With the advent of secular theories and modernization in thought, we have come to a situation where many fear the decline of an entire market. The firms in the faith-market are earning lesser profits and certainly attracting lesser customers. While many fear anomie, many welcome reason and quietly witness the fall of the market that has controlled the lives of men since time immemorial. The law of diminishing marginal utility is exhibiting itself, when it comes to faith as well- but that would be an assumptive and irrational statement since the marginal utility obtained from faith can never fall, no matter how modern and secular we become. Human needs and human insecurities shall always make sure that the faith is kept alive as a fall-back commodity and of course, we have the interveners ready to remember Keynes. This is not such a pleasant scenario, for man needs to learn that there are a lot of things-emotions, sentiments and intangible affiliations-that are to be kept away from economics and the market. They should not be converted into money making instruments that has, unfortunately, already been done with religion, faith, morality and God. In such a scenario, there are certain policy recommendations that need to be made-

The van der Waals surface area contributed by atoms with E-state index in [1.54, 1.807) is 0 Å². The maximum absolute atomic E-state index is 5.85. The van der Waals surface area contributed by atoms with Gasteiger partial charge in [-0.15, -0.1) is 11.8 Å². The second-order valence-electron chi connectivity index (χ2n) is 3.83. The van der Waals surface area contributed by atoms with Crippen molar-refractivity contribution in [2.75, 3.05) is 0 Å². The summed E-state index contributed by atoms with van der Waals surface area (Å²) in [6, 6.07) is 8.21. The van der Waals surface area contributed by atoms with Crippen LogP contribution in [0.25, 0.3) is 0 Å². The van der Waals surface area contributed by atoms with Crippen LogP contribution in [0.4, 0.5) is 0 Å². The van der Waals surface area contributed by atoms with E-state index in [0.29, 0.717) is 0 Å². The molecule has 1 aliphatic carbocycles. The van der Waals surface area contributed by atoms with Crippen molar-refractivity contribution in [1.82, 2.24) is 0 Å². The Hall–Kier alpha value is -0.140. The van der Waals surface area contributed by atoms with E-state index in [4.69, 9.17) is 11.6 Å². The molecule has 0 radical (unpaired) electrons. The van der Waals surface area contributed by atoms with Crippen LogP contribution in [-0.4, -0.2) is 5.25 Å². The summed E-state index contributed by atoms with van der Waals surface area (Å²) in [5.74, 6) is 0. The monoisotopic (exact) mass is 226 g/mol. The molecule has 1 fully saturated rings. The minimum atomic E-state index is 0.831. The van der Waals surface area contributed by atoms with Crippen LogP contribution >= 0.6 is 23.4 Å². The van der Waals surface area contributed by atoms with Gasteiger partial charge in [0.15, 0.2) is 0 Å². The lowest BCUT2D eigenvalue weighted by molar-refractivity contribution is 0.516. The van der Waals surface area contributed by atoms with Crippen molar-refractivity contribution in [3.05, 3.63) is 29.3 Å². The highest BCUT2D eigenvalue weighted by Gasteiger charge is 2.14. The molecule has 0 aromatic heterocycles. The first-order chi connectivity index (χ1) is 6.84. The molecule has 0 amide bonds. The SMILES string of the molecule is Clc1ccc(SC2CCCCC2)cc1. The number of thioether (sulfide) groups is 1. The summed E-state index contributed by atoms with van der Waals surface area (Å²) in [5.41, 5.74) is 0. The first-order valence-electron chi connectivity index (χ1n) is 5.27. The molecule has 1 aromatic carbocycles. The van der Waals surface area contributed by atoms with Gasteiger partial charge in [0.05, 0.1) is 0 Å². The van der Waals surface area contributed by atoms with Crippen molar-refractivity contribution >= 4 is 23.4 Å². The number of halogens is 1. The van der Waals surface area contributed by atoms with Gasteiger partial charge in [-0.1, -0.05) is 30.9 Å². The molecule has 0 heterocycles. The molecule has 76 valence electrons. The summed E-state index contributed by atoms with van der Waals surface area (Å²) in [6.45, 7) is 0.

a)    The firms should be asked by the interveners to leave the market and give an end to its notorious, timeless existence. They should exist as institutions that can collude together and work for the benefit of humanity.

b)    The interveners should make sure that politics is not allowed to intermingle with this market and every policy decision should be kept unbiased. Keynesian ideas should be kept far, far away from this market.

c)     The fundamental rights endowed to the citizens should be treated like verdicts of a consumer court and secular theories should be widely adopted.

The problem is not with faith and religion; nobody should be allowed to take it away from us.  However, Homo religiosus and Homo economicus are not fluid identities, let’s not intertwine the two. Let’s not commoditize faith.

And let us all, together, for the first time in human history- Pray for a market failure.